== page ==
I’m delighted to be in San Sebastian-Donostia in the beautiful Basque Country over the next couple of days to speak at the 2019 European Ideas Network‘s Summer University. I am grateful to EIN and the European People’s Party Group in the European Parliament for extending an invitation to meet and discuss with its members about the challenges and next steps in the fight against online disinformation and “fake news” in Europe. In my talk, I will explore the factors that created a ‘perfect storm’ for the growth of disinformation, share some of my latest work on how U.S. organizations and campaigns are trying to contrast it, and offer some ideas for a more proactive approach to this problem.
As the October 7 Brazilian elections draw closer, I talked to Folha de São Paulo – Brazil’s most-read newspaper – about Google Trends and what it can tell us about key election information trends. Although Google Trends data can’t predict election outcomes, they show a marked rise in interest for populist firebrand and presidential hopeful Jair Bolsonaro. Read the full article here (in Portuguese).
How can we use Google Trends to map information flows in election campaigns? Andrew Hoskins (University of Glasgow), Sarah Oates (University of Maryland, College Park), Dounia Mahlouly (King’s College, London), and I addressed this question in a recently published book chapter titled: “Mapping the Search Agenda: A Citizen-Centric Approach to Electoral Information Flows.” The chapter is included in the volume (Mis)understanding Political Participation: Digital Practices, New Forms of Participation, and the Renewal of Democracy, which is edited by Jeffrey Wimmer, Cornelia Wallner, Reiner Winter, and Karoline Oelsner, and published by Routledge.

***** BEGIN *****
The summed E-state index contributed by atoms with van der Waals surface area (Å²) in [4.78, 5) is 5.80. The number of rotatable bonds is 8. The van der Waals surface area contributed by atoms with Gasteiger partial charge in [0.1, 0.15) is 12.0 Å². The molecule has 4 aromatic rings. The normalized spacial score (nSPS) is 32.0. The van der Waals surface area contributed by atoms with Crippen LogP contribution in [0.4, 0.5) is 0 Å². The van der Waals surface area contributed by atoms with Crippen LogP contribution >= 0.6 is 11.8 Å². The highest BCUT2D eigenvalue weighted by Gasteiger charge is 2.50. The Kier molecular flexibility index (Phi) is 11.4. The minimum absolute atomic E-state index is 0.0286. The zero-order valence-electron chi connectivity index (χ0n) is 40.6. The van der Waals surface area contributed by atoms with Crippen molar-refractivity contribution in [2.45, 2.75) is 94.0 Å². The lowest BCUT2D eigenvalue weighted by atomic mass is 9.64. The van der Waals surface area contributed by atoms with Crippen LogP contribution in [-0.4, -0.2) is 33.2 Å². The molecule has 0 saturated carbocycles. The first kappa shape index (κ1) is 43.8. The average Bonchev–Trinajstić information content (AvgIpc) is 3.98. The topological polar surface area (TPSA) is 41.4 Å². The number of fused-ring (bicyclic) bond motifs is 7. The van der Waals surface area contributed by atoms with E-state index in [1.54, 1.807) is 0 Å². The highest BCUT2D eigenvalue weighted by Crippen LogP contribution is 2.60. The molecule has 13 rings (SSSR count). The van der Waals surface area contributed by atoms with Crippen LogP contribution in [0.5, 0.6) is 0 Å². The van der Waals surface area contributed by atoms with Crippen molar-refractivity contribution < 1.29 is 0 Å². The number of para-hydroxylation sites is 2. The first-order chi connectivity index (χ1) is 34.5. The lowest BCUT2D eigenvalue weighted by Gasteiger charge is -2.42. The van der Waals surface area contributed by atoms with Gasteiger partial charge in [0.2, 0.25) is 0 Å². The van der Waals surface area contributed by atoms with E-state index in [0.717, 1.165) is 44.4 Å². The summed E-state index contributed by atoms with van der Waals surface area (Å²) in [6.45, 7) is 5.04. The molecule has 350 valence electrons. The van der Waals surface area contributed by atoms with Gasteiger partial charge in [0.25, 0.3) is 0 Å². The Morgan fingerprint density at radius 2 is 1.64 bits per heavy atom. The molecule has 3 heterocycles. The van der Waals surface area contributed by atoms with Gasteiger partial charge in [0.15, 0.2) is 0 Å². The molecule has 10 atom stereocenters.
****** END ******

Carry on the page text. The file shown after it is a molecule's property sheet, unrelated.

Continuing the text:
This chapter builds on a previous article and applies a new methodology that uses Google Trends data to map key information demand trends in elections in the U.S., UK, and Italy, comparing Internet search trends to the salience of key figures and issues in the news media in each country. Findings for the Italian case (which explores the 2013 general election) are particularly relevant in light of the upcoming Italian election on March 4, 2018. Italian voters demonstrated a particular inclination to looking for information about anti-establishment leaders online by going directly to websites and social media accounts run by parties and other movements, instead of the websites of established news organizations. In light of this, the chapter reflects on how low levels of trust in traditional news outlets boost the relevance of the Internet as a source of alternative news and augment opportunities for political groups, particularly anti-establishment ones, to control the agenda and steer public debate.
On Monday October 31st, Al-Jazeera English dedicated its current affairs program “The Stream” to discussing the issues of voting rights for Americans with disabilities in the 2016 election. I was asked to comment on the issues that disability advocates face as they try to mobilize the disability vote across the country. The main panel included a number of innovative disabled advocates, including the creators of the #CripTheVote Twitter campaign, which has sought to increase opportunities for persons with disabilities to participate in the election and asked the candidates to engage with disability issues. It is great to see Al-Jazeera’s interest in this issues and I wish that more legacy media would follow in its steps.
Check out the video here.